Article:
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Russia And Syria Worked Side By Side At The Air Base That Launched A Chemical Attack

“They talk with each other; they probably play some soccer with each other," one analyst told BuzzFeed News of the base hit in Thursday's US missile strikes. "Obviously they coordinate to a certain extent.”

Posted on April 7, 2017, at 2:45 p.m. ET

Pavel Golovkin / AP

ISTANBUL — The Syrian air base that the Trump administration bombed on Thursday has been a key outpost for Russian troops and aircraft since the start of Moscow’s intervention in the country’s civil war, according to both US officials and military analysts who have studied satellite imagery of the facility taken over the past two years.

The Russian presence at the base highlights the risk of an unforeseen escalation in the already bafflingly complicated six-year-old civil war that has drawn the intervention of multiple world powers in a complex array of alliances involved in a fight for both control of the country and against ISIS.

Amid accusations from US officials, that in protecting the Syrian regime Moscow bears some responsibility for this week’s chemical-weapons attack by the Syrian military, which was launched from the same base, the Russian presence also underscores the extent to which the Syrian and Russian air campaigns often overlap in strategy, logistics and even in air traffic control efforts over an airspace that boasts air forces from more countries than any conflict since the Second World War over a relatively small swath of territory.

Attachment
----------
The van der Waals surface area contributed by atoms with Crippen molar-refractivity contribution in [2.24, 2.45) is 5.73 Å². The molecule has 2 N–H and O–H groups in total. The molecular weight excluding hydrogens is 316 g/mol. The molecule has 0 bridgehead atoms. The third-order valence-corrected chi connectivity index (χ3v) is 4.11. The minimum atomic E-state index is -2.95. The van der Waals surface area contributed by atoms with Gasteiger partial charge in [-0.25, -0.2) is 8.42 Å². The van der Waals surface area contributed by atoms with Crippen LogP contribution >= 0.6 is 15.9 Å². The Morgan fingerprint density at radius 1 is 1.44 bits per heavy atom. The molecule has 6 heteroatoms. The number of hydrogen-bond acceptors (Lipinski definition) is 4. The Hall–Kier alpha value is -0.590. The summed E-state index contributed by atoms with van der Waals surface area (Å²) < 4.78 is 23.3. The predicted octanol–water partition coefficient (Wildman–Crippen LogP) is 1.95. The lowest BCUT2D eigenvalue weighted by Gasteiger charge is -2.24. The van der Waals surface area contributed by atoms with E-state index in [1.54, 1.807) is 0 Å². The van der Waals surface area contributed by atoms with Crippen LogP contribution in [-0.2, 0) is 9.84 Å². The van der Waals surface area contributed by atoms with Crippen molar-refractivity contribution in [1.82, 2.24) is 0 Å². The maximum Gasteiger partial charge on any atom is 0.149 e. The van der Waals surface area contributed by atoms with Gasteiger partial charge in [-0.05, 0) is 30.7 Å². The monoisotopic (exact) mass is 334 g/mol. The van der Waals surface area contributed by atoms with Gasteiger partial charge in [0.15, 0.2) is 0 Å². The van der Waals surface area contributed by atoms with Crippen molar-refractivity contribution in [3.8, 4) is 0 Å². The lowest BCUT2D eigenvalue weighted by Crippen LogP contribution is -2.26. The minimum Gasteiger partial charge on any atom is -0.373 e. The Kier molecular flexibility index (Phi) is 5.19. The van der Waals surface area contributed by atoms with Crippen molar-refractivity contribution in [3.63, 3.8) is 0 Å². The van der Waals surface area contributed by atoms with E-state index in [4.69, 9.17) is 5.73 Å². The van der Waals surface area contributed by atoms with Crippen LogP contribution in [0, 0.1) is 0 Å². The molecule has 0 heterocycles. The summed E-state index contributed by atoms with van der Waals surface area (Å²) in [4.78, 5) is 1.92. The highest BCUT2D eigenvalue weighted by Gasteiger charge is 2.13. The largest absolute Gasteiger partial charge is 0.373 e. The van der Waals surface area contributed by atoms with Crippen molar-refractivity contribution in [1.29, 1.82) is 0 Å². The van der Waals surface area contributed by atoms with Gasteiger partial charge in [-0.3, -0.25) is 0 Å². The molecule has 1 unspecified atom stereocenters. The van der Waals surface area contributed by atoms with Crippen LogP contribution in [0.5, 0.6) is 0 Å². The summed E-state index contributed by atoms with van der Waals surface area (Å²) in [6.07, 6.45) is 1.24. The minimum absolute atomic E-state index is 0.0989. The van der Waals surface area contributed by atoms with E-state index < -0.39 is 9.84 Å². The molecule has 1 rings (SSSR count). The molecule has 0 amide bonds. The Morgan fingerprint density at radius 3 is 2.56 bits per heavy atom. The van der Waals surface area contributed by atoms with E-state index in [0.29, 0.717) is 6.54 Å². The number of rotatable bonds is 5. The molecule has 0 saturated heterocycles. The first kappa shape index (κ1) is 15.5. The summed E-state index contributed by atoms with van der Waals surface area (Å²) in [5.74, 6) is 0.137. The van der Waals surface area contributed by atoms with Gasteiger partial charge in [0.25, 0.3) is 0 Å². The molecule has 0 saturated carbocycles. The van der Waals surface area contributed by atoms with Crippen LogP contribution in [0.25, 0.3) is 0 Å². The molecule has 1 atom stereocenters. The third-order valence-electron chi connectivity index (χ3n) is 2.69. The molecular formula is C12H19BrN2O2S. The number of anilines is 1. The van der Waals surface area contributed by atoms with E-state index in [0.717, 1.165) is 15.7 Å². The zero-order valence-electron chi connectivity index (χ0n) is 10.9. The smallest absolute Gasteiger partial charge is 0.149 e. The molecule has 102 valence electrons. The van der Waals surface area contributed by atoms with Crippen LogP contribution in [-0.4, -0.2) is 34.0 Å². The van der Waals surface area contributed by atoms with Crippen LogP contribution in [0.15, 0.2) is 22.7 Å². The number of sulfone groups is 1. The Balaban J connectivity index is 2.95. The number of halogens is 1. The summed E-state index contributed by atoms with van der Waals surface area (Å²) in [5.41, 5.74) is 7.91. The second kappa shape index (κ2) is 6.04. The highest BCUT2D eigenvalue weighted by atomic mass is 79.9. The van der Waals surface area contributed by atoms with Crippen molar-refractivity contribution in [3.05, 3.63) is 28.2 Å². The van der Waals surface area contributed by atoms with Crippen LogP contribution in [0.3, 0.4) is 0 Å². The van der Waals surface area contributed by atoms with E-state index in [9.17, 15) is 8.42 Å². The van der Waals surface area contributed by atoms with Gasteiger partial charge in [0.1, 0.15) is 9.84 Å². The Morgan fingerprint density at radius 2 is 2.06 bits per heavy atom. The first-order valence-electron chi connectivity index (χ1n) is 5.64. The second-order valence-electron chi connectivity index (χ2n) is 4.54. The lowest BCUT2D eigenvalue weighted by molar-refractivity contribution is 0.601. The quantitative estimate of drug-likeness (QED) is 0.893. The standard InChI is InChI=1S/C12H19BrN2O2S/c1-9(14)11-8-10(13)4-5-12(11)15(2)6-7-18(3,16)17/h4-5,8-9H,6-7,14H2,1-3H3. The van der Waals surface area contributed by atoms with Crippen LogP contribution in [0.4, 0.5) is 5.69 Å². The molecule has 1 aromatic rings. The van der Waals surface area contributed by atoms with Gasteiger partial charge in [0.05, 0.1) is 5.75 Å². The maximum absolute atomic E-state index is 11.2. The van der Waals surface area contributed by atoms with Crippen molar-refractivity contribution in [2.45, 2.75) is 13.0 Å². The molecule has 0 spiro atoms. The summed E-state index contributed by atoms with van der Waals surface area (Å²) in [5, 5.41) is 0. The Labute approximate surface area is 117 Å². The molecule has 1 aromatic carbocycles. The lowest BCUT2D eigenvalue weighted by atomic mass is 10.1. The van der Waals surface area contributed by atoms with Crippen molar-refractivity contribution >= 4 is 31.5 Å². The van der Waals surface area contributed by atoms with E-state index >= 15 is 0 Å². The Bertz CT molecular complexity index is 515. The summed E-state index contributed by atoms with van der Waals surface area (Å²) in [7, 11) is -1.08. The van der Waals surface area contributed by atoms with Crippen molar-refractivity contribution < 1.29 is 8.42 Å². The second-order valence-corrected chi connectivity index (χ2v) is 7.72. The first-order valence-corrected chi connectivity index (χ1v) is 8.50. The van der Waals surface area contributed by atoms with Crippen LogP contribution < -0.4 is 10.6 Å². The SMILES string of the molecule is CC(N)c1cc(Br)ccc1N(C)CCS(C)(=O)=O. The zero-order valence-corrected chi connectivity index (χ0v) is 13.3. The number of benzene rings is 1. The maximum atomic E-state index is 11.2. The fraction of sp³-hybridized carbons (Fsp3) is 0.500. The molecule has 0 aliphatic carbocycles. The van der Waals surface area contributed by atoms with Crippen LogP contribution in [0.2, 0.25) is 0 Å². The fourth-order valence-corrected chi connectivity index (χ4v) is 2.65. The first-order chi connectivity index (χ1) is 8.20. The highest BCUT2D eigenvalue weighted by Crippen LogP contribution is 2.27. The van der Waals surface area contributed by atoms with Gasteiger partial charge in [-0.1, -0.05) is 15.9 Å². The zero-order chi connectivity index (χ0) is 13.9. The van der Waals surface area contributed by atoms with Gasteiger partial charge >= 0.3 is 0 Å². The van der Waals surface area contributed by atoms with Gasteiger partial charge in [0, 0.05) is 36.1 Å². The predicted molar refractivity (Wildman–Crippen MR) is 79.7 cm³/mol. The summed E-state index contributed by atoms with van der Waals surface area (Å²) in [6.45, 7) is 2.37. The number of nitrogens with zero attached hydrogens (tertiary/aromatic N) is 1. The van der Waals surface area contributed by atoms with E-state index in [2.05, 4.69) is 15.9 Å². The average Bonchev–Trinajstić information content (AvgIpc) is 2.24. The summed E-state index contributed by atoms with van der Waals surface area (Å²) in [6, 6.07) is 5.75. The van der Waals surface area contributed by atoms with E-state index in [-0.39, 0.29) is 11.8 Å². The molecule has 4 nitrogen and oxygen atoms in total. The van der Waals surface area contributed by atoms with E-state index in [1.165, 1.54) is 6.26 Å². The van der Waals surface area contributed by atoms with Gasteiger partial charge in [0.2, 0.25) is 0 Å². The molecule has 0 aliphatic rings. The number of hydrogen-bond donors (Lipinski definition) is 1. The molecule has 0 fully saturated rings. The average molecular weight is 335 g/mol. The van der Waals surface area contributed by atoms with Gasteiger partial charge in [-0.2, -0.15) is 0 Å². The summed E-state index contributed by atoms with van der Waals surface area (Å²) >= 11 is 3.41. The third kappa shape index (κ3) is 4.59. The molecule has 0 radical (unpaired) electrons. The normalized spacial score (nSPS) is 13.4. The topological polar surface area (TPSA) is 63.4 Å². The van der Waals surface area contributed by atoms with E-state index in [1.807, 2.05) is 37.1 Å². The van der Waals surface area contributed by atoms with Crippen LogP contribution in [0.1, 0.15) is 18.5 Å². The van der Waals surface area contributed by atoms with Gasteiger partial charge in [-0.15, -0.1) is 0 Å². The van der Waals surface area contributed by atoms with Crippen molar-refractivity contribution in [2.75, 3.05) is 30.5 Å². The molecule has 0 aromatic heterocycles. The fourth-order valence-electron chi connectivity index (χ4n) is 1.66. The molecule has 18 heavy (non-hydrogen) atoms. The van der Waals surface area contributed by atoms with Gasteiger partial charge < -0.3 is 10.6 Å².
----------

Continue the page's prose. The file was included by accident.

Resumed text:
“Either Russia has been complicit or Russia has been simply incompetent in its ability to deliver,” Secretary of State Rex Tillerson told reporters on Thursday, referring to Moscow’s attempts to constrain Damascus.

The joint air base, called Al-Shayrat, sits in Syria’s central Homs province. It is used mainly by the Syrian military and hosts two squadrons of its Su-22 fighter jets, the same type of aircraft that launched the chemical attack, said Omar Lamrani, a senior military analyst at the research and intelligence firm Stratfor. But it also hosts Russian attack helicopters, he added, and has been one of Russia’s most important air bases outside its main installation in the port city of Tartous. While Syrian and Russian personnel work separately in conducting their missions, “it’s not like they’re completely separate,” Lamrani said. “They talk with each other; they probably play some soccer with each other. Obviously they coordinate to a certain extent.”

That assessments tracks with one provided by Pentagon briefers on Friday in the aftermath of the US strikes. The Russians kept aircraft, and as many as 100 personnel, including pilots and maintenance personnel at the base, the officials said. Russian and Syrian forces at the base are so intermingled that the Russians “knew every flight operation carried out of that airport,” one of the senior US military official who briefed reporters Friday explained.

Lamrani said that whether the Russians, knowingly or not, played any role in assisting with the Syrian chemical strike is “something that’s going to be a question mark in our minds.” On top of sending special forces, forward air controllers and technical specialists to join Syrian troops on the battlefield, Russia has played a key role in assisting Syria’s air war. “The Russians help with the overall situational awareness,” Lamrani said. “The biggest thing the Russians bring to the Syrians is intelligence, surveillance and reconnaissance. Directing them to where the enemy is located and just basically enhancing their planning.”

Russian involvement in this week’s chemical attack also remains unclear to the US military, briefers said, but the Pentagon will investigate any information that points toward Russian involvement.

Russia intervened in Syria in September 2015 to prop up the faltering regime of Syrian President Bashar al-Assad, moving military advisers, troops and aircraft into the country. From the start, recalled a former senior Obama administration official who was involved in Syria policy, “we saw a full integration of the two militaries from an air defense and aircraft sustainment approach. This is why we constantly stressed Russian culpability in Assad's actions.”